GfK MRI, USA said at FIPP’s Research Forum today in Hamburg, that the introduction of the iPad in 2010 changed the way the measurement company does business.
As a result, Gfk MRI went from measuring 150 digital editions in 2011 to 208 in 2013. Two years ago, the company introduced Starch Digital, which measures impact of ad effectiveness on digital devices, and initially found it challenging because of the availability of sample (penetration of readership is small on tablets). “We found that average recall for ads on tablets vs print is about the same,” said Galin, “and this didn’t change for around two years.”
GfK MRI then went on to focus on measuring interactive tablet ads, to understand their impact on readers as opposed to static ads. Again, this proved that both types of ads behaved about the same, which was down to the fact that overall, most of the ‘interactive’ ads didn’t have a lot of interactivity. Some had a website hyperlink, but the study found that not many advertisers were opting to use more interactive features.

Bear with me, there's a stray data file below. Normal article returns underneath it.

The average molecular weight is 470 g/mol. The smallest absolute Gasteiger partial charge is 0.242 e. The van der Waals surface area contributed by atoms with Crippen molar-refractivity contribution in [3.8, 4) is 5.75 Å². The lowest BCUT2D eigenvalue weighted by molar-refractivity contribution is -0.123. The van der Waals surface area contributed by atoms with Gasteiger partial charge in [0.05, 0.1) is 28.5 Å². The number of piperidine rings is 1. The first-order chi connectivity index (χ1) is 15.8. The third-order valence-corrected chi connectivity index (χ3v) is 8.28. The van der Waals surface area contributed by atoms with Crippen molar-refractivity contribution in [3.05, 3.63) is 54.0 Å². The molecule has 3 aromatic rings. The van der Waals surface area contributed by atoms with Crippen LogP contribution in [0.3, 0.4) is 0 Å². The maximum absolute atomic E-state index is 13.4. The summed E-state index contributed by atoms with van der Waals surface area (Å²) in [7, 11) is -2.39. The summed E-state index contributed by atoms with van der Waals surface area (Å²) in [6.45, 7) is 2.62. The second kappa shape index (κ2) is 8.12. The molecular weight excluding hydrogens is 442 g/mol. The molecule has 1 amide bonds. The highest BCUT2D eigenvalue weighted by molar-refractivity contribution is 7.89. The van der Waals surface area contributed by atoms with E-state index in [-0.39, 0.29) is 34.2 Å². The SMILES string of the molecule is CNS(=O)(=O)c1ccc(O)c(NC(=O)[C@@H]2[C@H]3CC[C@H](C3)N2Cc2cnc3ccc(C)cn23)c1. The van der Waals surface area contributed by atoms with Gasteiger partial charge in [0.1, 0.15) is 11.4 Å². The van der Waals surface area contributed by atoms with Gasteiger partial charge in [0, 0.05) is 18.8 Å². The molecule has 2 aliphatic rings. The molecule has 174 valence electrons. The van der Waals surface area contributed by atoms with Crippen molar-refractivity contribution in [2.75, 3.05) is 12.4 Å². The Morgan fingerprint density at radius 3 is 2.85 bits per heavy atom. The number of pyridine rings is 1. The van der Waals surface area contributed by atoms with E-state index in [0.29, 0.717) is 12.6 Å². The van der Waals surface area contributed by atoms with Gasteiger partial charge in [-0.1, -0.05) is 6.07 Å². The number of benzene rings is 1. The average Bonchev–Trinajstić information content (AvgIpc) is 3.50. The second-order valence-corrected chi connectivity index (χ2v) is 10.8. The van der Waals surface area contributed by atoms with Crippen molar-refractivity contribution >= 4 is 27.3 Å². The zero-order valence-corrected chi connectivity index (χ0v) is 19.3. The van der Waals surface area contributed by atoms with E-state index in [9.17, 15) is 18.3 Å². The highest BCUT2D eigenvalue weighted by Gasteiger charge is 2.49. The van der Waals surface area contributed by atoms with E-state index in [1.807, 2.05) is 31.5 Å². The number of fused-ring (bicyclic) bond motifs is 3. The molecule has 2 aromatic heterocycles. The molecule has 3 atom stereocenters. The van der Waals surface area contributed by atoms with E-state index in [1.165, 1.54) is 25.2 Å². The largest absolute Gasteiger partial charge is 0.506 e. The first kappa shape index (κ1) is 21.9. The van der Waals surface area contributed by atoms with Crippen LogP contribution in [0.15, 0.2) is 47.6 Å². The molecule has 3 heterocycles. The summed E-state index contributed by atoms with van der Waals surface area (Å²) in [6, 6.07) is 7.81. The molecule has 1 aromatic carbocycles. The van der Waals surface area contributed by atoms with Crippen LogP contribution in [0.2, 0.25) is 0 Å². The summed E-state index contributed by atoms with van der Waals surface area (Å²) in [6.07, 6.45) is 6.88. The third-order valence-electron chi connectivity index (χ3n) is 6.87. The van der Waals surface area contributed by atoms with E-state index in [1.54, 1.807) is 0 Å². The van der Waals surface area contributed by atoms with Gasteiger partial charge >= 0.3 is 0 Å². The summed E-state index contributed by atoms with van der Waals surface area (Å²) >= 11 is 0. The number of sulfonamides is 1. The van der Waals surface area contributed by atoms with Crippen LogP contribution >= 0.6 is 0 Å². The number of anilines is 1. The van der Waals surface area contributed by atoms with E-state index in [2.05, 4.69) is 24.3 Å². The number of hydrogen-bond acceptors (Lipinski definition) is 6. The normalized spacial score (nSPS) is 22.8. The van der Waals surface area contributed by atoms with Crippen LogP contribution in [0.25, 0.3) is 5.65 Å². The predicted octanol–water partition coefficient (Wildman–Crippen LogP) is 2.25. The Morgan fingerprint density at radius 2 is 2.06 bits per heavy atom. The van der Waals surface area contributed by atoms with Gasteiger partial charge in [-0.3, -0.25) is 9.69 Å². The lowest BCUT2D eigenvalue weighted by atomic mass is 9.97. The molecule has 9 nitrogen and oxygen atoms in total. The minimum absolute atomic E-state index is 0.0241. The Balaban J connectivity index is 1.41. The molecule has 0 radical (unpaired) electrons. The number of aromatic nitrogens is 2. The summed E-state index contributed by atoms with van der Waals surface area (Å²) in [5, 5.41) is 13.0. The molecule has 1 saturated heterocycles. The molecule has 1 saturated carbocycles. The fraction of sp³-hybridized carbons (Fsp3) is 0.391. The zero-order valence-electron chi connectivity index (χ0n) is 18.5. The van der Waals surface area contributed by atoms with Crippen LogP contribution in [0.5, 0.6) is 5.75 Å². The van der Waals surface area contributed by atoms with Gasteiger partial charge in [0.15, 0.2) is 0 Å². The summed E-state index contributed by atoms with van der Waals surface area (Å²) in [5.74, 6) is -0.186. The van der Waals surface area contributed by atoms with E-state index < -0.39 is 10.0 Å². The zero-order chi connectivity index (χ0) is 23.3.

As time moved on, and more interactive ads were available, Gfk MRI found that the more ‘bells and whistles’ an ad had, the more people were likely to recall that ad. “There are not many examples,” said Galin, “but there are some.”
And which are the magazine sectors incorporating more interactivity in their tablet ads? Automotive, finance and fashion. “Tablet ad interactivity is still not being leveraged enough, though,” added Galin.
Galin said that today, audience scale is still an issue and agencies are reluctant to make investments into digital editions because the scale (in the US, at least) is not there quite yet. “There is some growth,” said Galin, “but it’s slow.”